Again, Star Trek could have survived even this. The thing about seductive false flags, conspiracy, supervillain stories is that they’re seductive for reasons: they’re good stories. And the vast majority of fans probably never even heard of Orci’s conspiratorial predilections. But the ones that did, the ones who cared enough to look into the political underpinnings of the film’s script? Those are the fans who would have been in the vanguard of sharing and caring about Star Trek: Beyond’s trailer. Instead, the series felt more like an embarrassment.

The Tribbles

Speaking of plot holes, Abrams and Orci went a little bit overboard integrating the tribbles, the seemingly-cute, fast-breeding creatures from the famous “The Trouble with Tribbles” episode of the original series into the second rebooted film. For one thing, it’s reference overload — between Tribbles and Khan, Into Darkness ended up waving at arguably the two most famous storylines in original Star Trek history.

But exactly how the tribbles got integrated turned into the bigger issue. In order to fix the grand, Khan-based death scene, tribbles got used by magic future science as a way to cheat death. Not only did this puncture the emotional effect of major death, lasting a matter of minutes instead of years, but it also broke the universe, to the point where the only thing the new creative team could do to fix it is pretend that it never actually happened.

The tribbles of 'Star Trek Into Darkness'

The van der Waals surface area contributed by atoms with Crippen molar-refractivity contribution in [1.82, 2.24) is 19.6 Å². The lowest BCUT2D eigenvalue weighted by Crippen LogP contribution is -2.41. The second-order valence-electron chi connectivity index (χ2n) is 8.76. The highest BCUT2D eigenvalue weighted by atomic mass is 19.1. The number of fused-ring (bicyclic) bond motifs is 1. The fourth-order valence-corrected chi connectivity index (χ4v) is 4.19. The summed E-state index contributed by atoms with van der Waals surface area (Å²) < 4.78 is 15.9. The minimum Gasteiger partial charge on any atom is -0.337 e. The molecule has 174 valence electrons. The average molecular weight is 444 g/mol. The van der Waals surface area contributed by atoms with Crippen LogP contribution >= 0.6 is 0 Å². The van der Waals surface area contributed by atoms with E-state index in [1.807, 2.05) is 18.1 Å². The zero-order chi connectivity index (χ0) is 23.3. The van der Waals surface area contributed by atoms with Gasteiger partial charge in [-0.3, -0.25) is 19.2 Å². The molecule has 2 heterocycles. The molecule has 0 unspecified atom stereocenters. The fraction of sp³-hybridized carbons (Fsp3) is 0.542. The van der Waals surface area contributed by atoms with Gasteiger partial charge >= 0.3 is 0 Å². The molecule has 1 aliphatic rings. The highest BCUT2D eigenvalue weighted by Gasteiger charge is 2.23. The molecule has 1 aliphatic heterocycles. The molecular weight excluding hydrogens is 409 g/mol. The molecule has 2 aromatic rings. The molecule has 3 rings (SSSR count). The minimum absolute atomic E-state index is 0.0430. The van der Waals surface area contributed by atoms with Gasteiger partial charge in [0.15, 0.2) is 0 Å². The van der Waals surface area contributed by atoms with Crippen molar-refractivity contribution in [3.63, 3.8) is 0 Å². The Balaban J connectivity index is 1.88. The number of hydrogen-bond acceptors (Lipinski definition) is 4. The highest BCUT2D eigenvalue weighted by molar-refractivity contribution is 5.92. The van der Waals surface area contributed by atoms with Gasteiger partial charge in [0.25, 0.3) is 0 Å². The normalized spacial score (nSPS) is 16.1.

The Damn Title

Star Trek Into Darkness probably felt like a supercool, clever title that avoided the over-colonizing of film titles … once. But much like the Be Sharps, what was clever once became progressively less clever with every repetition. Even now, it’s like: seriously? That’s how you wanted your film to be remembered forever?

The Trailer

There was potential for Star Trek: Beyond to transcend these issues, to become a perfectly fine sequel or even a new classic. Abrams had long since departed for Star Wars: The Force Awakens. Orci, initially the heir to the throne, was unceremoniously dumped as his 9/11 heresy became more public. In his place as director came Justin Lin, director of the increasingly beloved Fast and Furious films as well as arguably the greatest Community episode of all time. The new screenwriter was Simon Pegg, Scottie in the films, and a man of unimpeachable geek cred.

Yet if the Star Trek reboots have turned a corner, they certainly didn’t look that way after this week’s Star Trek: Beyond trailer came out. After all of the debates and discussions and reactions, what Paramount revealed looked like nothing more than a science fiction action movie dressed in Star Trek uniforms.

And that’s saying nothing of the music selection, the Beastie Boys’ “Sabotage.” Not only is this a reminder of some of the most embarrassing parts of the Abrams era, but it’s also a reference to one of the greatest music videos/fake trailers of all time. If you can’t even beat a fake trailer with your real one, why even bother?

Here’s the simple fact of the matter: fans aren’t excited for the new Star Trek movie because the franchise has consistently squandered their goodwill, and hasn’t done enough to regain it with the marketing for Star Trek: Beyond. Ironically, almost everything negative about the trailer itself — the music, the editing, the lack of plot details — could easily be fine in the final product. The crew of the Enterprise crash-landing on a planet, and finding themselves in a violent political situation is a perfectly good setup for a strong Star Trek film. But at this point, who would actually trust Star Trek to get it right?